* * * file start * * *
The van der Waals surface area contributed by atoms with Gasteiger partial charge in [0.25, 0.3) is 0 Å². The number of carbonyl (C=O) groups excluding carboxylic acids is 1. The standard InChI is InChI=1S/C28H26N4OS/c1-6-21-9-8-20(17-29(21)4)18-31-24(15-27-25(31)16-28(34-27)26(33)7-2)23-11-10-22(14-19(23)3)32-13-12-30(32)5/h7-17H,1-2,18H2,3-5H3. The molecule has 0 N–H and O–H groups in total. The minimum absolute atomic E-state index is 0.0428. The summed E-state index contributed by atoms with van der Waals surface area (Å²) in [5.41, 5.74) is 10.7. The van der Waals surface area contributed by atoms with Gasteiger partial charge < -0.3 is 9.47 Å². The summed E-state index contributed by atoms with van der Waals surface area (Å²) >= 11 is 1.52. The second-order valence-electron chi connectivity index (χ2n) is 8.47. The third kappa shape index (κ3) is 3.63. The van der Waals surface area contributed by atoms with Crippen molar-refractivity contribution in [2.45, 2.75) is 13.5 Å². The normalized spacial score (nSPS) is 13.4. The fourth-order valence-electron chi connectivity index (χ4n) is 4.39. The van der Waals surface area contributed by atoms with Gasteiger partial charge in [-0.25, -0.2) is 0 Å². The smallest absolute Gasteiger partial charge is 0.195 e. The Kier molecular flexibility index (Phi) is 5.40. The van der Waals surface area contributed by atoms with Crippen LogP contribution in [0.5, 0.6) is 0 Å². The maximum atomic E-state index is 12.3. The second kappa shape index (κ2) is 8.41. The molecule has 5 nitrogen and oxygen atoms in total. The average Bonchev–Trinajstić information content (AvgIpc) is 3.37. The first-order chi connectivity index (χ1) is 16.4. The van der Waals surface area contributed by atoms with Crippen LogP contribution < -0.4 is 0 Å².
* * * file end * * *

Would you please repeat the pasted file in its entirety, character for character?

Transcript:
The van der Waals surface area contributed by atoms with Gasteiger partial charge in [0.25, 0.3) is 0 Å². The number of carbonyl (C=O) groups excluding carboxylic acids is 1. The standard InChI is InChI=1S/C28H26N4OS/c1-6-21-9-8-20(17-29(21)4)18-31-24(15-27-25(31)16-28(34-27)26(33)7-2)23-11-10-22(14-19(23)3)32-13-12-30(32)5/h7-17H,1-2,18H2,3-5H3. The molecule has 0 N–H and O–H groups in total. The minimum absolute atomic E-state index is 0.0428. The summed E-state index contributed by atoms with van der Waals surface area (Å²) in [5.41, 5.74) is 10.7. The van der Waals surface area contributed by atoms with Gasteiger partial charge < -0.3 is 9.47 Å². The summed E-state index contributed by atoms with van der Waals surface area (Å²) >= 11 is 1.52. The second-order valence-electron chi connectivity index (χ2n) is 8.47. The third kappa shape index (κ3) is 3.63. The van der Waals surface area contributed by atoms with Crippen molar-refractivity contribution in [2.45, 2.75) is 13.5 Å². The normalized spacial score (nSPS) is 13.4. The fourth-order valence-electron chi connectivity index (χ4n) is 4.39. The van der Waals surface area contributed by atoms with Gasteiger partial charge in [-0.25, -0.2) is 0 Å². The smallest absolute Gasteiger partial charge is 0.195 e. The Kier molecular flexibility index (Phi) is 5.40. The van der Waals surface area contributed by atoms with Crippen LogP contribution in [0.5, 0.6) is 0 Å². The maximum atomic E-state index is 12.3. The second kappa shape index (κ2) is 8.41. The molecule has 5 nitrogen and oxygen atoms in total. The average Bonchev–Trinajstić information content (AvgIpc) is 3.37. The first-order chi connectivity index (χ1) is 16.4. The van der Waals surface area contributed by atoms with Crippen LogP contribution < -0.4 is 0 Å².